Top Tips for Using Hash as a Culinary IngredientElise McDonoughSeptember 10, 2018
Currently, using prized extracts to flavor food is seen as an extravagance, but future trends will bring hash within the reach of everyday epicureans—much like gourmet items such as truffles and saffron. The idea of using hash as an ingredient is gaining momentum, powered by an increasingly mainstream cannabis culinary movement and made possible by a regulated market.
The advantages to using hash as a culinary ingredient are great. Versus flower, hash is easier to accurately estimate THC content and serving size dosages, it also possesses a deeply earthy, complex flavor that’s superior to grassy, chlorophyll-packed flowers.
Check out these tips to get the most out of using hash as a culinary ingredient.
Look for ice hash or water hash made using traditional techniques, such as the products from Nasha, Biscotti, or Frenchy Cannoli, which have great flavor and moderate potency (usually around 50 to 60% THC). If you’re lucky enough to know people who make their own hash, inquire about “food-grade hash,” a coarser grade of hash that’s not usually found in stores because it’s not considered good enough quality to smoke.
When this type of hash is made, it’s filtered through mesh bags with increasingly fine “microns,” which refers to the size of the tiny holes in the mesh. Coarser grades of hash might include a little bit of plant matter, but it’s a more affordable option for cooking which still delivers plenty of flavor and THC.
If you’re using a traditional water hash like this Biscotti Resina with 50% THC content, it’s easy to estimate that there’s 500mg of THC in 1 gram. For example, suppose you’re making 12 cupcakes with hash-infused chocolate icing. You’d want to infuse .25 grams of hash into the butter that you’re using to make the icing, delivering 125mg of THC to the entire recipe.
Divided equally among 12 cupcakes, that’s about 10 mg per cupcake, an appropriate THC dose for one serving.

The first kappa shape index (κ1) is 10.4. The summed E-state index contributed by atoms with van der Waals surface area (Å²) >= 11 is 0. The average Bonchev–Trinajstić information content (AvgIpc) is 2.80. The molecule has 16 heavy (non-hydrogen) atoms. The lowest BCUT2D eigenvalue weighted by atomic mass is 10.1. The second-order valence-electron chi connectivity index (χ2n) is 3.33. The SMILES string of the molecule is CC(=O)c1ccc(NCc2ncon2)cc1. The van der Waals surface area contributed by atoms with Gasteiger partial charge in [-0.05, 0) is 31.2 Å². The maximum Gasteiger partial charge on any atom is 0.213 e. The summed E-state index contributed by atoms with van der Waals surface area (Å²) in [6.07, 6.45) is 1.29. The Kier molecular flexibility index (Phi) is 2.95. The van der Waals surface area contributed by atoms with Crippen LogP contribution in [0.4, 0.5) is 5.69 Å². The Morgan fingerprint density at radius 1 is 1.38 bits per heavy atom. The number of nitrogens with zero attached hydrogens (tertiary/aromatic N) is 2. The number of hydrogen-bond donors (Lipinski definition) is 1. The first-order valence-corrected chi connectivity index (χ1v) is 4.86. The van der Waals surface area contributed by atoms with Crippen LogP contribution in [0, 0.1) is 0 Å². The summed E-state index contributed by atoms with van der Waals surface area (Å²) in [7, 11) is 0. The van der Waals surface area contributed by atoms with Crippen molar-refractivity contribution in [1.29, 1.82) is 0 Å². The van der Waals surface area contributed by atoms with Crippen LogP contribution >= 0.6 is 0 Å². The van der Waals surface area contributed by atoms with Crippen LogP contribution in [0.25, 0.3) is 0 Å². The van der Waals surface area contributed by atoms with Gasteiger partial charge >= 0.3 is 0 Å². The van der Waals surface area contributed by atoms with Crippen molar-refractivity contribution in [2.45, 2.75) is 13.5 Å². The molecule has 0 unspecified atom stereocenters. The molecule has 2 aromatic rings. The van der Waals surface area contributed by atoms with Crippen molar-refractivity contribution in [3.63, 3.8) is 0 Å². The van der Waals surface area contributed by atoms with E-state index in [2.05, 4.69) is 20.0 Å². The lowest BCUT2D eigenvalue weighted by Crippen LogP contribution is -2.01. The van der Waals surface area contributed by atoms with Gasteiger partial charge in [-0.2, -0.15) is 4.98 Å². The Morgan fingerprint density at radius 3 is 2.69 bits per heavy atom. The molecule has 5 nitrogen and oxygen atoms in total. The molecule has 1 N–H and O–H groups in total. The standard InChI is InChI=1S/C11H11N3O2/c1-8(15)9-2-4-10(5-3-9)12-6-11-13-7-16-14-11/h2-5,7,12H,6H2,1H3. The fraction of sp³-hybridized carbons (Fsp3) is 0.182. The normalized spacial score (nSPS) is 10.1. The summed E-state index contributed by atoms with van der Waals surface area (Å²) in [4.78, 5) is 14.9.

Much of the THC content of hash is THCA, which isn’t psychoactive until it’s been decarboxylated. This happens instantly when you combust hash and inhale it, but when you’re cooking with hash, it needs to be exposed to heat in order to make it more psychoactive.
Toast it at 240ºF for 20 to 30 minutes in an oven before infusing into fat, but know that this will change the flavor of the hash, rendering it much more fragrant and noticeable in a dish. Decarboxylation converts THCA into potent THC, but it also vaporizes about 20% of your total cannabinoids, so your cupcakes might end up with about 8mg of THC each.
An easy infusion method involves mixing the hash together with melted butter or oil in a Mason jar, sealing the jar, and placing it in a pot of simmering water for up to an hour. Some people prefer to skip the decarb step and rely on the long simmering time to activate THC as it’s being infused into fat. This will work, but your infusion may not be as potent as it could be. However, you’ll get a subtler taste that’s ideal if you’re trying to avoid the hash being the most noticeable flavor in the dish.
Incorporating THC into a uniform mixture aids in estimating dosage and dividing into equal portions. Use your hash-infused fat to make sauces, salad dressings, puddings or icing, which can be easily measured by the tablespoon. Creating a homogenous mixture means that the THC will be evenly spread out through the volume of the entire recipe—provided it was blended thoroughly.
The earthy, spicy flavor of traditionally crafted hash is best paired with other boldly-flavored foods like meaty sauces, umami-rich mushrooms, chocolate, and caramel. Use it to heighten a bowl of ramen with pork belly, a classic French beef demi-glace, or a sweet dulce de leche sauce for ice cream. If you’ve already decarboxylated your hash, add it towards the end of the simmering time to maintain potency. Exposing THC to high heat for long periods of time will eventually cause this desirable cannabinoid to evaporate or degrade into CBN, which will make you very sleepy.